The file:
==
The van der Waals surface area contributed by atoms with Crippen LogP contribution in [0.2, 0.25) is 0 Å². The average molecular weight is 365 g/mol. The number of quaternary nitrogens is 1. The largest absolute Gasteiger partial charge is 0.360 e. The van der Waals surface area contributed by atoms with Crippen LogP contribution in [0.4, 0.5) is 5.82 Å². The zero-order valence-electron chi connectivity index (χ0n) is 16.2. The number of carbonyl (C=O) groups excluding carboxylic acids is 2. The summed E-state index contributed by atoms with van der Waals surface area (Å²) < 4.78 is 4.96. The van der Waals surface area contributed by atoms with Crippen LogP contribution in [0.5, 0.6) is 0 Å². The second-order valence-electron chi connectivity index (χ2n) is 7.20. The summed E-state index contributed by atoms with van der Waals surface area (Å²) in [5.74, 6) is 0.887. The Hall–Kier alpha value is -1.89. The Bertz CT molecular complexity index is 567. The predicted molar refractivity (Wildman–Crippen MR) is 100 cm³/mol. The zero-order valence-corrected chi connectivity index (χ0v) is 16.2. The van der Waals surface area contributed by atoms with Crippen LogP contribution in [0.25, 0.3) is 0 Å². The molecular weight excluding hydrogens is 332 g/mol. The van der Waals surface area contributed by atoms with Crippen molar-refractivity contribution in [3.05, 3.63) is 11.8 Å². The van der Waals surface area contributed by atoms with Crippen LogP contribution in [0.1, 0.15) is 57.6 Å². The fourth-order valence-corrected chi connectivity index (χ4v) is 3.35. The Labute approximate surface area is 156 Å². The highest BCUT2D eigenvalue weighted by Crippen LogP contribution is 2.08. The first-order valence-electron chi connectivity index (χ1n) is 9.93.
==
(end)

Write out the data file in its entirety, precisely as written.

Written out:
The van der Waals surface area contributed by atoms with Crippen LogP contribution in [0.2, 0.25) is 0 Å². The average molecular weight is 365 g/mol. The number of quaternary nitrogens is 1. The largest absolute Gasteiger partial charge is 0.360 e. The van der Waals surface area contributed by atoms with Crippen LogP contribution in [0.4, 0.5) is 5.82 Å². The zero-order valence-electron chi connectivity index (χ0n) is 16.2. The number of carbonyl (C=O) groups excluding carboxylic acids is 2. The summed E-state index contributed by atoms with van der Waals surface area (Å²) < 4.78 is 4.96. The van der Waals surface area contributed by atoms with Crippen LogP contribution in [0.5, 0.6) is 0 Å². The second-order valence-electron chi connectivity index (χ2n) is 7.20. The summed E-state index contributed by atoms with van der Waals surface area (Å²) in [5.74, 6) is 0.887. The Hall–Kier alpha value is -1.89. The Bertz CT molecular complexity index is 567. The predicted molar refractivity (Wildman–Crippen MR) is 100 cm³/mol. The zero-order valence-corrected chi connectivity index (χ0v) is 16.2. The van der Waals surface area contributed by atoms with Crippen LogP contribution in [0.25, 0.3) is 0 Å². The molecular weight excluding hydrogens is 332 g/mol. The van der Waals surface area contributed by atoms with Crippen molar-refractivity contribution in [3.05, 3.63) is 11.8 Å². The van der Waals surface area contributed by atoms with Crippen LogP contribution in [0.1, 0.15) is 57.6 Å². The fourth-order valence-corrected chi connectivity index (χ4v) is 3.35. The Labute approximate surface area is 156 Å². The highest BCUT2D eigenvalue weighted by Crippen LogP contribution is 2.08. The first-order valence-electron chi connectivity index (χ1n) is 9.93.